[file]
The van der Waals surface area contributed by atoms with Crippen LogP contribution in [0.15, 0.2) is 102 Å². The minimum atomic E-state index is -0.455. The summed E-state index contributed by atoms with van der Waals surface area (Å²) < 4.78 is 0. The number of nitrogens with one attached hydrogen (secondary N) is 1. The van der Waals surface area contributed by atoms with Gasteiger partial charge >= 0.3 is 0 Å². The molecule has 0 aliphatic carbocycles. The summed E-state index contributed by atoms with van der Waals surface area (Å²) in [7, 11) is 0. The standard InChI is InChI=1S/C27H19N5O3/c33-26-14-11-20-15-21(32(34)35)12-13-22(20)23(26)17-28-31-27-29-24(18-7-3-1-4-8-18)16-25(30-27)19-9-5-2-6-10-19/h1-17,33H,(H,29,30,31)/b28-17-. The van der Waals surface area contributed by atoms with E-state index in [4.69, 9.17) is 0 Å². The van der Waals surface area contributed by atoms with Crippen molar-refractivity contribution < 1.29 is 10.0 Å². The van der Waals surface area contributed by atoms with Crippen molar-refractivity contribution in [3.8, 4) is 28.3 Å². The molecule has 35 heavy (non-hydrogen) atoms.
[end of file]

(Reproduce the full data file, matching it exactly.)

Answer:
The van der Waals surface area contributed by atoms with Crippen LogP contribution in [0.15, 0.2) is 102 Å². The minimum atomic E-state index is -0.455. The summed E-state index contributed by atoms with van der Waals surface area (Å²) < 4.78 is 0. The number of nitrogens with one attached hydrogen (secondary N) is 1. The van der Waals surface area contributed by atoms with Gasteiger partial charge >= 0.3 is 0 Å². The molecule has 0 aliphatic carbocycles. The summed E-state index contributed by atoms with van der Waals surface area (Å²) in [7, 11) is 0. The standard InChI is InChI=1S/C27H19N5O3/c33-26-14-11-20-15-21(32(34)35)12-13-22(20)23(26)17-28-31-27-29-24(18-7-3-1-4-8-18)16-25(30-27)19-9-5-2-6-10-19/h1-17,33H,(H,29,30,31)/b28-17-. The van der Waals surface area contributed by atoms with E-state index in [4.69, 9.17) is 0 Å². The van der Waals surface area contributed by atoms with Crippen molar-refractivity contribution < 1.29 is 10.0 Å². The van der Waals surface area contributed by atoms with Crippen molar-refractivity contribution in [3.8, 4) is 28.3 Å². The molecule has 35 heavy (non-hydrogen) atoms.